|Series Title||European Voice|
|Series Details||15/05/97, Volume 3, Number 19|
THE Czech Republic is leading the pack of ten former Communist countries bidding for EU membership, with Bulgaria bringing up the rear.
But European Commission insiders say that even the front runners have a long way to go and predict it will take them at least five to six years to prepare for entry into the 15-nation club.
“None of them looks to be in terribly good shape, although the first four or five could make it in the medium term if we continue to support them,” said one.
The warning comes as officials complete their analysis of the responses to questionnaires sent to the applicant countries last year and put the finishing touches to their opinions (avis) on each candidate's suitability for membership.
Leading the pack alongside the Czech Republic in terms of their technical readiness for EU accession are Slovenia and Hungary, followed by Estonia and Poland. Way down at the bottom of the league are Romania and Bulgaria, whose weak economies and immature rule of law make Union membership a distant dream.
Perhaps the biggest surprise is Poland which, although the political favourite for early EU entry, comes fifth. Also lagging behind is Slovakia, a favourite until about a year ago, whose political system is seen by analysts as highly suspect and whose economy is far from secure.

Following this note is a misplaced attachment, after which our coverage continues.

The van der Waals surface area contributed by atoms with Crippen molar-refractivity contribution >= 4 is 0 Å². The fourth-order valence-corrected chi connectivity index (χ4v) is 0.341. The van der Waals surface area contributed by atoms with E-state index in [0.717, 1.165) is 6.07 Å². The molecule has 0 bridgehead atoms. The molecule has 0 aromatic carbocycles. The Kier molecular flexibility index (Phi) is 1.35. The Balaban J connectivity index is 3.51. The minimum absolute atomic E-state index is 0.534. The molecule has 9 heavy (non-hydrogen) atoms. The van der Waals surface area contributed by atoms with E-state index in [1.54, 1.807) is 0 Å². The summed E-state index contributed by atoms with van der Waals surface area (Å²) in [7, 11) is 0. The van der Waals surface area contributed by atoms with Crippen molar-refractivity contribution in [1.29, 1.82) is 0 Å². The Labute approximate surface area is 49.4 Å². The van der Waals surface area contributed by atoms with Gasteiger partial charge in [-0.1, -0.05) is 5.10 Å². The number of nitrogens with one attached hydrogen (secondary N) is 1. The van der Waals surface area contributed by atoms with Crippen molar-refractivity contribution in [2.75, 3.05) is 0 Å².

Latvia and Lithuania, two of the three Baltic States which were previously part of the Soviet Union, are also falling behind due to poor law and order and leaky borders. EU administrators point to widespread organised crime and an inability to control trade with Russia as obstacles to their bids for Union membership.
Although the running order is not yet set in stone - and will not be confirmed until the Commission publishes its opinions on 16 July - the emerging picture will come as little surprise to those who have kept a close watch on the progress of reforms in the applicant countries.
“The best and the worst are fairly easy to identify - those in the middle are causing more difficulties,” said one expert.
The latest pecking order does not necessarily determine the sequence in which the applicant countries will join the EU, since it is based on a purely technical analysis of how capable the candidates are of adopting internal market rules and standards.
Once the Commission releases its opinions, it will then be up to national politicians to weigh technical considerations against the broader political picture of European integration.
At that point, it is highly likely that countries such as Poland - whose Union membership is seen as crucial by France and Germany - will rise in the rankings.
As shown by the decision to allow Greece into the EU despite a negative opinion, these avis are likely to form only a small part of the broad political game which will be played in Europe.
This has fuelled fears in countries such as Estonia that political considerations will push them further down the list through no fault of their own, prompting warnings that efforts to meet Union standards may be abandoned if they are left out of the first round of enlargement talks for the 'wrong' reasons.
Estonia's Foreign Minister Toomas Ilves said this week that if certain central European countries were invited to join without Estonia, “it would send a clear message to all those reforming countries that it does not matter if you reform or not, it only matters if you are in the right place”.
He added: “If Estonia is left out of the EU for political reasons, not on performance, it will continue with dramatic economic reforms but could cease to attempt to harmonise legislation.”
|Countries / Regions||Czechia, Eastern Europe|